Hey, chefs! If you’re ever invited to a surprisingly luxurious lunch on a show like Top Chef: New York, pay close attention to what you’re eating. You have to know it’s going to come back and bite you before you’ve even had time to digest.
This spoiler is still yelling NOOOOOOOOOOOOOOOO!
Seafood master Eric Ripert of Le Bernardin is the guest judge this week, so the challenges are all about seafood. This should mean that Hosea has it made, and Leah is halfway out the door, right? You’d be surprised…
For the quickfire, the cheftestants had to prep various fishies — itty-bitty sardines, arctic char, and freshwater eel. Carla rips her sardines to shreds, and tells Ripert to not even bother trying to come up with something nice to say. Jamie sliced through the filets, so she’s out too. In the arctic char leg, Leah basically gives up, not even completing the job. Fabio gets spanked for leaving too much meat near the head.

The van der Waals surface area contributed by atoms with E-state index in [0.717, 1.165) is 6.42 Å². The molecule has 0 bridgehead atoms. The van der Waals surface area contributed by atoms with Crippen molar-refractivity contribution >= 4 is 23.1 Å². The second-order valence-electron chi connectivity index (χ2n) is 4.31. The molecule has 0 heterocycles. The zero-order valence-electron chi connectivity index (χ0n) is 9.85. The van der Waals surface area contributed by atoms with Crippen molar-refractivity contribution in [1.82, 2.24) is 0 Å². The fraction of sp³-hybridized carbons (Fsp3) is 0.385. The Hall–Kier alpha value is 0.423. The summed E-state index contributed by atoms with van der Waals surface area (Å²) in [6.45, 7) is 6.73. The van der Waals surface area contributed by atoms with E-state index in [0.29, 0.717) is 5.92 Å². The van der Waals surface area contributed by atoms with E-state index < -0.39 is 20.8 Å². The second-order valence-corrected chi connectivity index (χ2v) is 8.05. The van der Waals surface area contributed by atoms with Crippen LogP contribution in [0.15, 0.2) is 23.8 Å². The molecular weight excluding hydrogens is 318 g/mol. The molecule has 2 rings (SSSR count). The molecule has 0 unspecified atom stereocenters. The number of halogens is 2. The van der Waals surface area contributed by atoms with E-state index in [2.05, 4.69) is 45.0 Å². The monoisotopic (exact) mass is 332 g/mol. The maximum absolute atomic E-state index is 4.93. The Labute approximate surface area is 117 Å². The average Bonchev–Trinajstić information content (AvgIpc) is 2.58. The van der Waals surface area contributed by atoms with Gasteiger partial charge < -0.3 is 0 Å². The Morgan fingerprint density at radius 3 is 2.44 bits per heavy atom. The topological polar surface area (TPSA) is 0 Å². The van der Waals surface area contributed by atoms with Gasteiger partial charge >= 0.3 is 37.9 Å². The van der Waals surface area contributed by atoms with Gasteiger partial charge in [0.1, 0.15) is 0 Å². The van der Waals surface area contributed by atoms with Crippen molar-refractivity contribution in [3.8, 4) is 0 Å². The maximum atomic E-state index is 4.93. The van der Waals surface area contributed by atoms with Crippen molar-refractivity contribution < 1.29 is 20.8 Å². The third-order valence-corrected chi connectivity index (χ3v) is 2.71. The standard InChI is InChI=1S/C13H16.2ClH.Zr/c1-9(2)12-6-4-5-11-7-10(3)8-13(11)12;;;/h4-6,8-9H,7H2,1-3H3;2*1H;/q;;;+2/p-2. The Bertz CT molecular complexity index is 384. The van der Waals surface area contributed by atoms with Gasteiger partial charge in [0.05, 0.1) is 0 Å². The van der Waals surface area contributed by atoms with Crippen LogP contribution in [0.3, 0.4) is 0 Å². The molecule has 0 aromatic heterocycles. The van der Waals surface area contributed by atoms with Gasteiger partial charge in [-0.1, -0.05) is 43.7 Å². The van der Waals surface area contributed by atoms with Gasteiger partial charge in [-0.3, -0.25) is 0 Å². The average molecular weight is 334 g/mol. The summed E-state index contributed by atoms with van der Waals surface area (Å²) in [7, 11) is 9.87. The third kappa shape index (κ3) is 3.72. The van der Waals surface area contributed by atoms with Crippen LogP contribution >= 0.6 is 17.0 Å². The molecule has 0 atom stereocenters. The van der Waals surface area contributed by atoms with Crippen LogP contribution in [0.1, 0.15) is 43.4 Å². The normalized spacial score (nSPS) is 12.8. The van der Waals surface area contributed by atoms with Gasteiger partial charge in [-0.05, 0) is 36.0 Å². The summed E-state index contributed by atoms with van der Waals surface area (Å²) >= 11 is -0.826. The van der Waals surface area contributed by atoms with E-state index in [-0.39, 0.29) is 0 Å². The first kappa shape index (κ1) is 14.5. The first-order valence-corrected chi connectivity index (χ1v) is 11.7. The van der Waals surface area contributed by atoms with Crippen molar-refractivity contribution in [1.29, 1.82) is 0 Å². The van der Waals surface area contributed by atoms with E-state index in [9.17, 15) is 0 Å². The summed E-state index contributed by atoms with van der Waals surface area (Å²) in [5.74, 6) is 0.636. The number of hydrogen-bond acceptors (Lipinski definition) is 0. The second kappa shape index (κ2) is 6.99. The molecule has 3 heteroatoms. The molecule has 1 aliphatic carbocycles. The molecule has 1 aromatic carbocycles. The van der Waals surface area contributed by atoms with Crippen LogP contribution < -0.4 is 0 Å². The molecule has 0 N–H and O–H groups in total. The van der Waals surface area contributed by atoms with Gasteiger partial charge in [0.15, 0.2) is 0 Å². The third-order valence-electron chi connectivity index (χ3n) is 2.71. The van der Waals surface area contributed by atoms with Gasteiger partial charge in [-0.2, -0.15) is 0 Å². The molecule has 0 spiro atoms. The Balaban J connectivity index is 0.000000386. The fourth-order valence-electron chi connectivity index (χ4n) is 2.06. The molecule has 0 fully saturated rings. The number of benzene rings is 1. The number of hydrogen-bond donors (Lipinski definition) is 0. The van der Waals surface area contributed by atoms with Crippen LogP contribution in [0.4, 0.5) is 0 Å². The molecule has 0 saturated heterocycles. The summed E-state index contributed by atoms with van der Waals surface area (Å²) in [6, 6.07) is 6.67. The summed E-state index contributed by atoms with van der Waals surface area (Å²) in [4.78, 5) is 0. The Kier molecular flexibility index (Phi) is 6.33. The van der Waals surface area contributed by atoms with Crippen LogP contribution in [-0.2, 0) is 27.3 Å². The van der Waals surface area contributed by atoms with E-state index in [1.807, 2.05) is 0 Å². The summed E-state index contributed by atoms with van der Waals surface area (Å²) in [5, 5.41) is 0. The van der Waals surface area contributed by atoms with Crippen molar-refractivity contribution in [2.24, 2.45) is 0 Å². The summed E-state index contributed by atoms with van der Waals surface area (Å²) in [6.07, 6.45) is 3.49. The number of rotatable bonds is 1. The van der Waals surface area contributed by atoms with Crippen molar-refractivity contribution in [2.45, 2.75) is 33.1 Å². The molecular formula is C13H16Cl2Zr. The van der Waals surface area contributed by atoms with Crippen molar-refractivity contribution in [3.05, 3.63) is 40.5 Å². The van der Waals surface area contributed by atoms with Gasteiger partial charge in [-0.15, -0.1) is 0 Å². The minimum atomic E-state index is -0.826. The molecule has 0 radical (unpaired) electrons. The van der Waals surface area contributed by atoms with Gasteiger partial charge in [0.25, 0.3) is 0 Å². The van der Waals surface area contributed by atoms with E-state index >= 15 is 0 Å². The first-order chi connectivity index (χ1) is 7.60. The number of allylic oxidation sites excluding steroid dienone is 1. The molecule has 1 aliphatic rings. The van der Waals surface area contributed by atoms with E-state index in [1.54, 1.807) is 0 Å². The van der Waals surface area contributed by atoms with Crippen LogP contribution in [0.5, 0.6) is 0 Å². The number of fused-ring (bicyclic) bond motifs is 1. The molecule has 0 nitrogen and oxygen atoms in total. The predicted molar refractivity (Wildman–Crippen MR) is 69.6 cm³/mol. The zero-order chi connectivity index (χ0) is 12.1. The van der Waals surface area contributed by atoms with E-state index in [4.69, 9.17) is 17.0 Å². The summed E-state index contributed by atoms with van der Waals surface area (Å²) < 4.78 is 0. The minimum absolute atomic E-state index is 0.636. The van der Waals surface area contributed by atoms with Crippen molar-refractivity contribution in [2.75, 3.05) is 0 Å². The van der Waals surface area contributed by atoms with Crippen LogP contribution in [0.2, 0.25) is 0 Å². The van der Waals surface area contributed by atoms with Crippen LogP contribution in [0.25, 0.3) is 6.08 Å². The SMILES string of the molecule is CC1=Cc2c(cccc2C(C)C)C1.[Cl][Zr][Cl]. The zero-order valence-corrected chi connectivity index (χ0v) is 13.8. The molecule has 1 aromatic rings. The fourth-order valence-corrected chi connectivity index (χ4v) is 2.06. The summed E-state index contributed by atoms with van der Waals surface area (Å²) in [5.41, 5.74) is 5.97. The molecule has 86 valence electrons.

Now the two bald badasses go head-to head in battle eel. No, really– the eels, though dead, still look like they’re battling. Gah! Stefan has the advantage, as he grew up eating eel, whereas Hosea has never dealt with this before. Apparently, to properly prepare eel, you first nail its head to the cutting board, then peel the skin off like a stocking. That’s… ok, that grossed me out. Stefan peels eel with aplomb, while Hosea struggles. Stefan wins the challenge.
After that traumatic experience, the chefs are thrilled to learn that they get a nice, relaxing lunch at Le Bernardin, possibly the best seafood restaurant in New York. I’m immediately suspicious — surely there’s a catch. And there is: the chefs have to recreate the dishes they just ate. I hope they were paying attention…
Because Stefan won the quickfire, he gets to choose which dish he wants to cook. He goes for the easy one — lobster and asparagus with hollandaise. Everyone else is left with fish dishes of mounting complexity. Jamie looks like she might be in the most trouble — not only did she draw the dish she didn’t like the taste of, she’ll also have to do several things she’s never done before.